For example, if your taxable income is $44,000 and you realised a $5,000 capital gain in the same year, your taxable income would be $49,000, which would put you in the 32.5-cent bracket ($45,001 - $120,000) instead of the 19-cent bracket ($18,201 - $45,000), applicable until the end of 2023-24 financial year.

Beginning FY 2024-25, a taxable income totalling $49,000 will be taxed at 30 cents to the dollar.

Using InfoChoice’s income tax calculator, the tax you will pay for the figure comes to $7,372 (FY 2023-24). 

Capital Gains Tax discount explained

Any capital gains you (as an Australian individual) make from the sale of an asset you held for over 12 months are eligible for the 50% discount. The CGT discount method primarily aims to encourage long-term investment and partly to compensate for the effects of inflation over the holding period.

Note that the 12-month ownership requirement excludes the day of acquisition and the day the CGT event was triggered. 

Now, if you do meet the ownership requirement, you are eligible to only report half of your net capital gains on your taxable income. To understand how it works, let’s look at our imagined property investor’s transaction using the discount method and the steps above.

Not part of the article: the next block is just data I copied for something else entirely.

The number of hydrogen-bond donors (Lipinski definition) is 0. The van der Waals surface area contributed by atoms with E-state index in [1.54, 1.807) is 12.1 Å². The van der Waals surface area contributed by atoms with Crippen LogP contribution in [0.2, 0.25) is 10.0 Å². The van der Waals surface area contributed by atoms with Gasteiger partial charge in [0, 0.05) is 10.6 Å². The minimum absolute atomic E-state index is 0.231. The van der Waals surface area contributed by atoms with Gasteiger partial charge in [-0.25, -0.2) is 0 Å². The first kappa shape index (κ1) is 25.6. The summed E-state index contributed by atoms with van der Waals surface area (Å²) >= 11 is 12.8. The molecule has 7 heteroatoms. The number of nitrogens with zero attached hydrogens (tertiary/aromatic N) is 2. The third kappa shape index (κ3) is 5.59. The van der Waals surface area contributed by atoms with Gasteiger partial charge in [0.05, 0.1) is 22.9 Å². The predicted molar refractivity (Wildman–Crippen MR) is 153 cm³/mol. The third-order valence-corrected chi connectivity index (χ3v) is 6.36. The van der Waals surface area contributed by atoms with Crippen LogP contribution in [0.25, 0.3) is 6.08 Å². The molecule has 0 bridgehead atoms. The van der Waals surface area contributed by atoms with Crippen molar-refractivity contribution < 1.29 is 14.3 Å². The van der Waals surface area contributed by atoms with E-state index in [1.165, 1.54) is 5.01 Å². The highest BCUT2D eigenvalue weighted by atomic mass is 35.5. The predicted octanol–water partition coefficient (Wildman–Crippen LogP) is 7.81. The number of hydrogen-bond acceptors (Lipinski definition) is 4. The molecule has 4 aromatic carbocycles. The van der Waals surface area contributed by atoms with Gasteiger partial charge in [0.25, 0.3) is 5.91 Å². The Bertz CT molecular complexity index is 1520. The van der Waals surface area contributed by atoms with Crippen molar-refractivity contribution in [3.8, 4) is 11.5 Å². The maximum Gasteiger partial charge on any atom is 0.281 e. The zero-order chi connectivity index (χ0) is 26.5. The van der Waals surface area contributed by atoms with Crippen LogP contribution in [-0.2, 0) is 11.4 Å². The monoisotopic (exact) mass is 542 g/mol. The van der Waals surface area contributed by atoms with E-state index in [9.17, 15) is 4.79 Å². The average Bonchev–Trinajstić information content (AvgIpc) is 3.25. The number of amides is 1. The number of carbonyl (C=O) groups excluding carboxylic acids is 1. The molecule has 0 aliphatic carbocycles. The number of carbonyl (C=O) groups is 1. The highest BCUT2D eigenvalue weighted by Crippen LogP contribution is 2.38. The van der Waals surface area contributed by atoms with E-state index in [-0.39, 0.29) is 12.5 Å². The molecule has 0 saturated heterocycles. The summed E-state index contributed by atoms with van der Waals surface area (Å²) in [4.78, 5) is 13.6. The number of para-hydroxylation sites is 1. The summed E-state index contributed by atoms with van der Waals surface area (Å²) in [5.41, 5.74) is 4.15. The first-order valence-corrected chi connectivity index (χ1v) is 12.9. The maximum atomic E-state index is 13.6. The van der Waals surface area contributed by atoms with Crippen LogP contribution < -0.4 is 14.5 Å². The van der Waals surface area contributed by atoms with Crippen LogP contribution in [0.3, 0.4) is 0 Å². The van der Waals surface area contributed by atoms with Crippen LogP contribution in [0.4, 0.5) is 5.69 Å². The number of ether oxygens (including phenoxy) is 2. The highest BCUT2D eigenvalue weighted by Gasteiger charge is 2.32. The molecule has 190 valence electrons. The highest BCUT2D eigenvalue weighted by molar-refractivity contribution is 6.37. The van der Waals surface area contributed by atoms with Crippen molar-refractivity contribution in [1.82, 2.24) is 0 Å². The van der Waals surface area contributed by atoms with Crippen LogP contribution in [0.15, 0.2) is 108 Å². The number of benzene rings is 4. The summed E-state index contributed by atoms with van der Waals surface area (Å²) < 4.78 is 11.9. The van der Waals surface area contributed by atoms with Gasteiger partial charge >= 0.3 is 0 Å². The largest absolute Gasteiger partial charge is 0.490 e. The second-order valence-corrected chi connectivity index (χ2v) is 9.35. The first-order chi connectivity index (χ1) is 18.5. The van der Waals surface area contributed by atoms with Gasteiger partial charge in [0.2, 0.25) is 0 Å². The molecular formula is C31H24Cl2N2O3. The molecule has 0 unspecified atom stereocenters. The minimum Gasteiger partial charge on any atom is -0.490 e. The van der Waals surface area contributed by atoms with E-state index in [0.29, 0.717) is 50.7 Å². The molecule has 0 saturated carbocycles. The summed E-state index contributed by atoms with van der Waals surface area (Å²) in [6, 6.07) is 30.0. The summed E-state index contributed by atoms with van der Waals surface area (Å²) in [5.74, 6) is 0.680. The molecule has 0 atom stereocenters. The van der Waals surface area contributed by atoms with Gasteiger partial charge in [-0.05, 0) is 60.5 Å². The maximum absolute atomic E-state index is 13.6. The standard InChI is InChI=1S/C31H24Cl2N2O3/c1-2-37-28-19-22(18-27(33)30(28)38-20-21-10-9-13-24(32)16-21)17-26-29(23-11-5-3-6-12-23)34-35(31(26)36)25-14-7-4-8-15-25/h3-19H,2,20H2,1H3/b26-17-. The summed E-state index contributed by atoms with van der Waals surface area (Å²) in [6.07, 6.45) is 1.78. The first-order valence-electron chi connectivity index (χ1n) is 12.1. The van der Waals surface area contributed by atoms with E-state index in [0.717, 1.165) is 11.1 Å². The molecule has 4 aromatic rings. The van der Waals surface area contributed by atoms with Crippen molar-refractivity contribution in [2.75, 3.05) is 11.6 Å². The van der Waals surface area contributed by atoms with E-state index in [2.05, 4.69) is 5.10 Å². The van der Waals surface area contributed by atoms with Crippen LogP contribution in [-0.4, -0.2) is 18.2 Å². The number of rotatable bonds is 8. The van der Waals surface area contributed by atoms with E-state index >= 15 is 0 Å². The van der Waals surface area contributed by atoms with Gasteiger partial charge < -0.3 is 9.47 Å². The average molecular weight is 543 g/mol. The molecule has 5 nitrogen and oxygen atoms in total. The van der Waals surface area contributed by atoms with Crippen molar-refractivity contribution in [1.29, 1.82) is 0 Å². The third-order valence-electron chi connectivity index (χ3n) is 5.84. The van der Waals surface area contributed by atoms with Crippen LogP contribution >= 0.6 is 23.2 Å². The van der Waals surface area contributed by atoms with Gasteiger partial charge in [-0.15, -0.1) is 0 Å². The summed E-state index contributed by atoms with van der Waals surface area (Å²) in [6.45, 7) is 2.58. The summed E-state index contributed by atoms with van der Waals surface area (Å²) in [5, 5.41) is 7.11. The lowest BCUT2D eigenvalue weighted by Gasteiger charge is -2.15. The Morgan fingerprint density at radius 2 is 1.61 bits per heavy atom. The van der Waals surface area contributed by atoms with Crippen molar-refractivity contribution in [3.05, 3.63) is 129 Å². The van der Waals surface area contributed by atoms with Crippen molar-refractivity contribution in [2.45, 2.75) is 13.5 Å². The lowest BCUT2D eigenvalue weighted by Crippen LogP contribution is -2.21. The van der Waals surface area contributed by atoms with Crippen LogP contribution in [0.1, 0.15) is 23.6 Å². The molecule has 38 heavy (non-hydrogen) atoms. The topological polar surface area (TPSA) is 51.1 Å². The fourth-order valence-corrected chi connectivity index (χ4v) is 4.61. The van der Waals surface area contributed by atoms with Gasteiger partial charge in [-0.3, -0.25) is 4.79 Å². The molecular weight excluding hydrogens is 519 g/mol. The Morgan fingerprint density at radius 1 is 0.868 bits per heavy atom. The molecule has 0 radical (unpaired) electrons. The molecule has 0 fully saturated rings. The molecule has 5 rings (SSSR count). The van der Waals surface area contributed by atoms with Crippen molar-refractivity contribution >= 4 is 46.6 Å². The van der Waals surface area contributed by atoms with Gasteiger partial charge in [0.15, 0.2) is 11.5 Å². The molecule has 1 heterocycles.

Dixon bought an investment property in January 2021 for $600,000 and paid $25,000 in stamp duty and other fees. He also racked up an additional $10,000 in ownership costs. He then sold the property in January 2023 for $750,000 and paid another $10,000 in fees and commission. 

Adding the purchase price and the incidental costs Dixon picked up for owning the asset brings his cost base to $645,000. Subtracting this figure from his sale proceeds leaves him with a gross capital gain of $105,000. 

Since Dixon held the asset for two years before selling it, only $52,500 of his capital gain will be added to his assessable income. 

Calculating this can get tricky if you bought or sold multiple lots of the same stock, for example, in a year, but your share trading platform or accountant should be able to calculate this for you.